What is the concept behind Siena?
The tagline we use to describe ourselves is “Tuscan Soul Food.” Our goal is to provide an experience here that is warm and welcoming, and to really make people feel like they’re being entertained at someone’s house. My brother Christopher and I co-own the [Providence and East Greenwich] restaurants and we’re there every day, working with our staff to provide guests with the best experience. We take great pride in what we do, and we’re both thankful that our families are understanding of how much we work.
What dishes are hot on the menu these days?
Our Chilean Sea Bass, prepared Branzino-style, and the Tagliatelle alla Bolognese are popular as always. We continue to stay strong with our core menu so customers can order their favorites, and we offer nightly specials to showcase seasonal items and our kitchen’s creativity. Usually we have five specials a night – two appetizers and three entrees. Lately we’ve been serving up a lot of fresh coastal seafood. We’ve also been buying squash flowers from local farmers, which we stuff with a mixture of goat cheese, mascarpone and fresh basil, then pan fry in a light batter and serve with a touch of quality extra virgin olive oil and shaved Parmigiano-Reggiano.
You’re a chef and owner. What advice do you have for entering the business?
Before someone decides to go into the business, they have to understand the personal demands that come with working in the restaurant industry. We work when most people play. If someone is interested in becoming a chef, they shouldn’t just jump into culinary school. They should first explore the industry by working in it and seeing what they are getting [themselves] into. Once they are sure they have a true passion for it, they should go to an accredited culinary school. The most important thing to keep in mind is that you don’t become an executive chef or restaurant owner overnight. There are many students who want to jump into a head chef position, but you really need to consciously build a good foundation before taking that step.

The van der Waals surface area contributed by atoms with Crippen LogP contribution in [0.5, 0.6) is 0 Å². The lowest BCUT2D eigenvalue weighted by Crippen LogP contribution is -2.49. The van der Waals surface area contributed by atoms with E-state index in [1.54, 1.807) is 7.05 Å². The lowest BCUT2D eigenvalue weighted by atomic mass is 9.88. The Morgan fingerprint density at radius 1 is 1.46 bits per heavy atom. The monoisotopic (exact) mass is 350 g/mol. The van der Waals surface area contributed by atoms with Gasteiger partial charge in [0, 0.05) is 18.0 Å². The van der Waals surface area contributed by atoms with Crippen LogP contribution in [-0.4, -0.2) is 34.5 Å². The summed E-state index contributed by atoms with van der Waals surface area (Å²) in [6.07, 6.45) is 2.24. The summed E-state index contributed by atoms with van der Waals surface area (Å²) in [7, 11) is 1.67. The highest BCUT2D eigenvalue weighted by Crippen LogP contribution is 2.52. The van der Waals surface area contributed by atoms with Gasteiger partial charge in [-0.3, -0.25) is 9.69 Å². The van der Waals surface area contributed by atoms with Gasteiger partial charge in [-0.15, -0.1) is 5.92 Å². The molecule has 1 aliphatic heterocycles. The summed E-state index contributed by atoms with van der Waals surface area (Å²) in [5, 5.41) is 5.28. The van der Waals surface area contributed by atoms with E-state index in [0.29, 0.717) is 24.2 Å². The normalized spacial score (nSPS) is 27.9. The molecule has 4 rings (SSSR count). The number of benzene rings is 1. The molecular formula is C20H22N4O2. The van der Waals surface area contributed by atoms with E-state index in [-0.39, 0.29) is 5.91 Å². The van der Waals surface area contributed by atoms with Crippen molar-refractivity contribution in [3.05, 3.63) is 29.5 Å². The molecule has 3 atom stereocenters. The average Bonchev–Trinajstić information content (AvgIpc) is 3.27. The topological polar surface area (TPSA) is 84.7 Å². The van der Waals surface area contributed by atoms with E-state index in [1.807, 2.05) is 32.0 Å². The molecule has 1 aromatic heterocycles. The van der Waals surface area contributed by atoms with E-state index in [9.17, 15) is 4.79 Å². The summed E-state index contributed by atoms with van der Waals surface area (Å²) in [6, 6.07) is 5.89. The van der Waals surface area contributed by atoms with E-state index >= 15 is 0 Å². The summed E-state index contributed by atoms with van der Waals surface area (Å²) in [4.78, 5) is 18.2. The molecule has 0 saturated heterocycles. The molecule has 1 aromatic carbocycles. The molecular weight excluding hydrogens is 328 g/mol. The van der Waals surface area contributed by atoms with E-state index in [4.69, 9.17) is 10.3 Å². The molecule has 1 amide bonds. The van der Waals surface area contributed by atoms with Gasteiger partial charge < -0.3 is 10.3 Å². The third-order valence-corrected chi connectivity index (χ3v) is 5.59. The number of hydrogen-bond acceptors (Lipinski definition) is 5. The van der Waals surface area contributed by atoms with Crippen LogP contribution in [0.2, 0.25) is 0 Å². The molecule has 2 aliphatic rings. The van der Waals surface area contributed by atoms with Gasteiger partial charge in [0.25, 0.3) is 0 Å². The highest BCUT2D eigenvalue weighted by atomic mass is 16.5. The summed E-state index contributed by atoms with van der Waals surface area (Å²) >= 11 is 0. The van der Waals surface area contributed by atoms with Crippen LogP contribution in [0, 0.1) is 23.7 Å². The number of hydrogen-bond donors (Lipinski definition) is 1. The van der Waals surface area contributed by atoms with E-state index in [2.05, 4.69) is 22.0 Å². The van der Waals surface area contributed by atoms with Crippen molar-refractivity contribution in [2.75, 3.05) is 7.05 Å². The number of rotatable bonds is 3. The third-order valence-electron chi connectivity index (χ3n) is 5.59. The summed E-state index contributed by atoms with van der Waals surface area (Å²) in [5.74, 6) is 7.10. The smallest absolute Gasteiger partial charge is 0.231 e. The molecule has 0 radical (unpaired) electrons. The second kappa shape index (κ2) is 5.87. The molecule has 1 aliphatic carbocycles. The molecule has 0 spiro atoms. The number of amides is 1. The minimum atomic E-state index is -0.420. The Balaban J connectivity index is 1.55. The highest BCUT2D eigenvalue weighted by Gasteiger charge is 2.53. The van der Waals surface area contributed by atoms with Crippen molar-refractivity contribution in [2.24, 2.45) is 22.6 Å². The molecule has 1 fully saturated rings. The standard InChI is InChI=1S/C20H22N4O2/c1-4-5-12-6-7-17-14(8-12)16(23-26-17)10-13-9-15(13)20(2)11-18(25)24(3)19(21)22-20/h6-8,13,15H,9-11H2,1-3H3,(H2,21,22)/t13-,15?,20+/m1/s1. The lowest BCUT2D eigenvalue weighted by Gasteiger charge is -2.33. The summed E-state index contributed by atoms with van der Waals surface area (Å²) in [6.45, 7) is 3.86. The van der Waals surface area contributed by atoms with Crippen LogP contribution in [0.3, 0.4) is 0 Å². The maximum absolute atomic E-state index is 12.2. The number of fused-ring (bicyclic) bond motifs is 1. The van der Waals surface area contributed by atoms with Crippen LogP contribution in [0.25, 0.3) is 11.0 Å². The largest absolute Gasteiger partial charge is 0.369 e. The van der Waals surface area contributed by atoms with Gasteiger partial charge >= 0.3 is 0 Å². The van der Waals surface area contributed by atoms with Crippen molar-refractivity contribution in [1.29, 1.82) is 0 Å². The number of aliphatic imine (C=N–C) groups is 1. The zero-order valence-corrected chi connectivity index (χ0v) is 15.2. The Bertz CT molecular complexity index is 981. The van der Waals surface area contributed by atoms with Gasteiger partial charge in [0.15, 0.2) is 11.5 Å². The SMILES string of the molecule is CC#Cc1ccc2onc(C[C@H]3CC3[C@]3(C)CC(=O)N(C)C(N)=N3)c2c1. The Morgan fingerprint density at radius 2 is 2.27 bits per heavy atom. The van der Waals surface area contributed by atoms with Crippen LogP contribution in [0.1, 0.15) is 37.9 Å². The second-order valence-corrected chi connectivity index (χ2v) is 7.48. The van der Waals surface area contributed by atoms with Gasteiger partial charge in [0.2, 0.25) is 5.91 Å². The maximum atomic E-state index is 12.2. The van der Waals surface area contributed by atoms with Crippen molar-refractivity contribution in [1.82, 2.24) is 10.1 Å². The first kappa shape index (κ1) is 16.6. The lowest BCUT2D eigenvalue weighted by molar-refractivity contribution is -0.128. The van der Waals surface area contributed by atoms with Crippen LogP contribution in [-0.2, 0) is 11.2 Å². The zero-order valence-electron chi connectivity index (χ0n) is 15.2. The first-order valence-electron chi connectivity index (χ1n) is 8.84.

Where do you like to eat when you’re not in the kitchen?
I like going to simple places, and mostly I look for smaller boutique restaurants. Two of my favorites are Twin Willows in Narragansett and Spain in Cranston. In the summer, I love clam cakes by the beach. If I’m feeling especially ambitious, I take a road trip to Pepe’s in New Haven for coal fired pizza – you have to go to the original. Though I don’t have much free time, I love to ride my Harley Davidson. It’s quick, it doesn’t take a lot of time, and I can go anywhere in the state in a half-hour.
Tell us about the tapas at your East Greenwich location.
They are wildly popular. They fit into the concept of that location, which is an enoteca – bringing together the features of a wine bar and a small trattoria, with tastings. The most popular are our meat and cheese boards, which feature meats, cheeses and olives imported from Italy.
What’s next for you?
The big news is that we’re getting ready to launch our third restaurant, projected for early 2013. It will be in Smithfield on Route 44. The interior design will be different, but it will carry the same popular core menu as the other two locations along with tapas and meat/cheese boards. It’ll be the largest of our restaurants, seating about 180 and featuring a large dedicated bar area. In expanding our business, the old adage comes to mind: “How do you eat a dinosaur? One bite at a time.” You have to make sure you don’t go too quickly, or you’ll choke.